Ignatius speaks of him as connected with the church of Rome, and no early writer discredits the tradition. It is said that he suffered about the same time with the apostle Paul, and in the Neronian persecution. Origen says that he was crucified with his head downward at his own request. - St. Peter is the author of two canonical epistles, the first of which was probably written between 45 and 55. It is addressed chiefly to the converted Jews, and its purpose was to confirm them in their faith under persecution, , and to confute the errors of Simon and the Nicolaitans. The second epistle is likewise addressed to the Jews, and is supposed to have been written shortly before the apostle's death. Its authenticity has often been doubted, but that of the first epistle is generally unquestioned. They are both glowing and rapid in style, and show good Hellenistic Greek, but no familiarity with Greek authors. Some other writings of very early date were attributed to St. Peter. " The Preaching of Peter " is quoted by Clement of Alexandria, but is very unlike the style of the canonical epistles. "The Revelation of Peter " was much esteemed for centuries, and, according to Sozomen, was read once a year in some churches of Palestine. The most ancient Roman calendar published by Buchericus marks the feast of St. Peter and St. Paul at the catacombs on June 29; and St. Gregory the Great writes that these catacombs were two miles outside of Rome. One half of both bodies is believed by Roman Catholics to be enshrined in the church of St. Paul without the walls, and the other half in a vault of the Vatican church, called from remote antiquity "the Confession of St. Peter" and Li-mina Apostolorum. This latter was the shrine resorted to as a pilgrimage from all parts of Christendom. The heads of both apostles are also said to be preserved beneath the high altar of the basilica of St. John Lateran. - See Ellendorf, 1st Petrus in Rom und Bischof der romischen Kirche gewesen? (Darmstadt, 1841; English translation in the "Bibliotheca Sacra" for July, 1858, and January, 1859), and a reply to Ellendorf by Binterim (Dusseldorf, 1842); Ventura, Lettres d un ministre protestant (Paris, 1849); Archbishop Leighton, " Practical Commentary on the First Epistle of Peter" (London, 1819); G. F. Simon, Etude dogmatique sur Saint Pierre (Strasburg, 1858); and Fronmuller, in Lange's commentary (English translation, vol. ix., New York, 1867).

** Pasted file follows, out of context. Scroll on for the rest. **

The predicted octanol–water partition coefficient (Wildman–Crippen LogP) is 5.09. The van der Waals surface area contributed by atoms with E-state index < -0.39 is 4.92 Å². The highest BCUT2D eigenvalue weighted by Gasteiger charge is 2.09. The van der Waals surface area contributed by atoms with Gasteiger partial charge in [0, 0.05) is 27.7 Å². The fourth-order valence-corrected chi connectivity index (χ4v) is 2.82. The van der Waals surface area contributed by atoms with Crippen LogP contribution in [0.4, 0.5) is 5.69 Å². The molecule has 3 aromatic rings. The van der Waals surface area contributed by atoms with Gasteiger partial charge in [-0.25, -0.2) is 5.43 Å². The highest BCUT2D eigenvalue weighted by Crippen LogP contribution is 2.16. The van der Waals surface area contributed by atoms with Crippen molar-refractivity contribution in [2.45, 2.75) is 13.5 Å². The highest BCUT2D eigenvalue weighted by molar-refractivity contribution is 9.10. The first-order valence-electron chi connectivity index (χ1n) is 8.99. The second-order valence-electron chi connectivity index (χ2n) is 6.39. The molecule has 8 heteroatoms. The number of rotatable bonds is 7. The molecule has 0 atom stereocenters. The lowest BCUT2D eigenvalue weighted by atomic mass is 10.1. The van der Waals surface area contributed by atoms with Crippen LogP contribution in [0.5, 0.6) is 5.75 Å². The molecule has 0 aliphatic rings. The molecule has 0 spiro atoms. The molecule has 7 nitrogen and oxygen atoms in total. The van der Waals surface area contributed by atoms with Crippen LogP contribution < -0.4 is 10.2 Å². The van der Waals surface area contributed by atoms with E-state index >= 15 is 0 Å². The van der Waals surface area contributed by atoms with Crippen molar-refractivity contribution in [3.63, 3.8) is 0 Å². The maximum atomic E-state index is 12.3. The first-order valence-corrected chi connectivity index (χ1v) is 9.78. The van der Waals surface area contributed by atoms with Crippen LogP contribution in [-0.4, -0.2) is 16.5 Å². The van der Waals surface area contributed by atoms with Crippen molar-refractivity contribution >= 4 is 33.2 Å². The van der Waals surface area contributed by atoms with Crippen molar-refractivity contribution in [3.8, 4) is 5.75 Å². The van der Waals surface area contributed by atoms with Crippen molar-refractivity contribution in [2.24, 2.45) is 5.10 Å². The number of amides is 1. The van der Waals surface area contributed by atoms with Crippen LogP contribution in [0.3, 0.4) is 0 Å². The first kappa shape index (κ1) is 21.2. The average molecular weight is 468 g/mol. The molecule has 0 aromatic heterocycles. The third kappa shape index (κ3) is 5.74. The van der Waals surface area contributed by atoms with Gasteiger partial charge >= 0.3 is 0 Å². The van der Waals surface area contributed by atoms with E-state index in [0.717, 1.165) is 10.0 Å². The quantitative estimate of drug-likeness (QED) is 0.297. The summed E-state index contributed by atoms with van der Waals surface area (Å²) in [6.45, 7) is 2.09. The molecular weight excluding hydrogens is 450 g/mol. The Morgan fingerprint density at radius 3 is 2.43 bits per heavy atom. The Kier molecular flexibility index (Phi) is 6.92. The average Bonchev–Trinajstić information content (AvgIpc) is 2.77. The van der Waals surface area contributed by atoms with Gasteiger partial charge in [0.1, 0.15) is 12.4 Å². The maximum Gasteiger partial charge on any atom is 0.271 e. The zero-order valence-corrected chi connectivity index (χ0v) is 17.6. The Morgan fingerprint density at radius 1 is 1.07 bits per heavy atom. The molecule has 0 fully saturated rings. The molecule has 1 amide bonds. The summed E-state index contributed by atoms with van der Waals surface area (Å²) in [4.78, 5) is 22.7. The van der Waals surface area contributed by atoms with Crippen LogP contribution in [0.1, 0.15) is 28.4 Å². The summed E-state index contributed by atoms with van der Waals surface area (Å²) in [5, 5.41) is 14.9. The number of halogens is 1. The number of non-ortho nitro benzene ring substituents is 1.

Saint Peter, a city and the county seat of Nicollet co., Minnesota, on the W. bank of the Minnesota river, at the junction of the Winona and St. Peter and the St. Paul and Sioux City railroads, 75 m. S. W. of St. Paul; pop. in 1870, 2,124; in 1875, 3,310. It contains several furniture manufactories, three cooper shops, two grist mills, two sash, door, and blind factories, a marble shop, a foundery and machine shop, three breweries, and a national bank. There are a large graded school, with 11 departments and 750 pupils; a Roman Catholic school, with 75 pupils; two weekly newspapers, and 10 churches. The state hospital for the insane, completed in 1875, is of limestone quarried on the ground, and cost $500,-000. The Swedish Lutherans of Minnesota are erecting (1875) a large building for a college.